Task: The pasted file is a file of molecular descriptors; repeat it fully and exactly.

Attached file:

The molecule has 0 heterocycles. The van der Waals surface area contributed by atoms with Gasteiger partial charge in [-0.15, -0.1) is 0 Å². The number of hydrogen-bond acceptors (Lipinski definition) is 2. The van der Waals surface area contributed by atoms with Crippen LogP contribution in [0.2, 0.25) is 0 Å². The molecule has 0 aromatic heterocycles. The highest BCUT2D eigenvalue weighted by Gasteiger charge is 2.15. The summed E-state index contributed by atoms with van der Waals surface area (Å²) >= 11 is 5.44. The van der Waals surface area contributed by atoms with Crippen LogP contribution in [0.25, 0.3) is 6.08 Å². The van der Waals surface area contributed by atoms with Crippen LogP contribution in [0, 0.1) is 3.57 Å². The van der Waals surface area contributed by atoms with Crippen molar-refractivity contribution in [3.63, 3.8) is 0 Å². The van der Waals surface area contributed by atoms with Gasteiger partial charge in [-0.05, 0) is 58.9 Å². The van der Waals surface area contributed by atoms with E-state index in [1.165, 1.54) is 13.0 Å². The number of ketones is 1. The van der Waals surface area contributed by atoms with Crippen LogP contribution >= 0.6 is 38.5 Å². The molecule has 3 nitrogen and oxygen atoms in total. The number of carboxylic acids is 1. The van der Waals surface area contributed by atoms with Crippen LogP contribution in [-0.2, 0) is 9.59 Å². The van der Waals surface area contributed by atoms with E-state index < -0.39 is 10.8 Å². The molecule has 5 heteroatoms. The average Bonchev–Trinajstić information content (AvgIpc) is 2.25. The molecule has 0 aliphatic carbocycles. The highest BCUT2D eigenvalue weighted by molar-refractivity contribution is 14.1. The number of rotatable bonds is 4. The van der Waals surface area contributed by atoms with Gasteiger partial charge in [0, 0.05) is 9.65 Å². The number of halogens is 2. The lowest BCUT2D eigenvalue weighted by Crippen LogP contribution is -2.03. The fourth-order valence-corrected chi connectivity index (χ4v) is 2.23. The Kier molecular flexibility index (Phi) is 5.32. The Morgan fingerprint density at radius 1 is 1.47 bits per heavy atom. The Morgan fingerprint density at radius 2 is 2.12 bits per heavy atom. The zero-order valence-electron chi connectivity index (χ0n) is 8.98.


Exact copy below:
The molecule has 0 heterocycles. The van der Waals surface area contributed by atoms with Gasteiger partial charge in [-0.15, -0.1) is 0 Å². The number of hydrogen-bond acceptors (Lipinski definition) is 2. The van der Waals surface area contributed by atoms with Crippen LogP contribution in [0.2, 0.25) is 0 Å². The molecule has 0 aromatic heterocycles. The highest BCUT2D eigenvalue weighted by Gasteiger charge is 2.15. The summed E-state index contributed by atoms with van der Waals surface area (Å²) >= 11 is 5.44. The van der Waals surface area contributed by atoms with Crippen LogP contribution in [0.25, 0.3) is 6.08 Å². The van der Waals surface area contributed by atoms with Crippen LogP contribution in [0, 0.1) is 3.57 Å². The van der Waals surface area contributed by atoms with Crippen molar-refractivity contribution in [3.63, 3.8) is 0 Å². The van der Waals surface area contributed by atoms with Gasteiger partial charge in [-0.05, 0) is 58.9 Å². The van der Waals surface area contributed by atoms with E-state index in [1.165, 1.54) is 13.0 Å². The number of ketones is 1. The van der Waals surface area contributed by atoms with Crippen LogP contribution >= 0.6 is 38.5 Å². The molecule has 3 nitrogen and oxygen atoms in total. The number of carboxylic acids is 1. The van der Waals surface area contributed by atoms with Crippen LogP contribution in [-0.2, 0) is 9.59 Å². The van der Waals surface area contributed by atoms with E-state index < -0.39 is 10.8 Å². The molecule has 5 heteroatoms. The average Bonchev–Trinajstić information content (AvgIpc) is 2.25. The molecule has 0 aliphatic carbocycles. The highest BCUT2D eigenvalue weighted by molar-refractivity contribution is 14.1. The number of rotatable bonds is 4. The van der Waals surface area contributed by atoms with Gasteiger partial charge in [0, 0.05) is 9.65 Å². The number of halogens is 2. The lowest BCUT2D eigenvalue weighted by Crippen LogP contribution is -2.03. The fourth-order valence-corrected chi connectivity index (χ4v) is 2.23. The Kier molecular flexibility index (Phi) is 5.32. The Morgan fingerprint density at radius 1 is 1.47 bits per heavy atom. The Morgan fingerprint density at radius 2 is 2.12 bits per heavy atom. The zero-order valence-electron chi connectivity index (χ0n) is 8.98.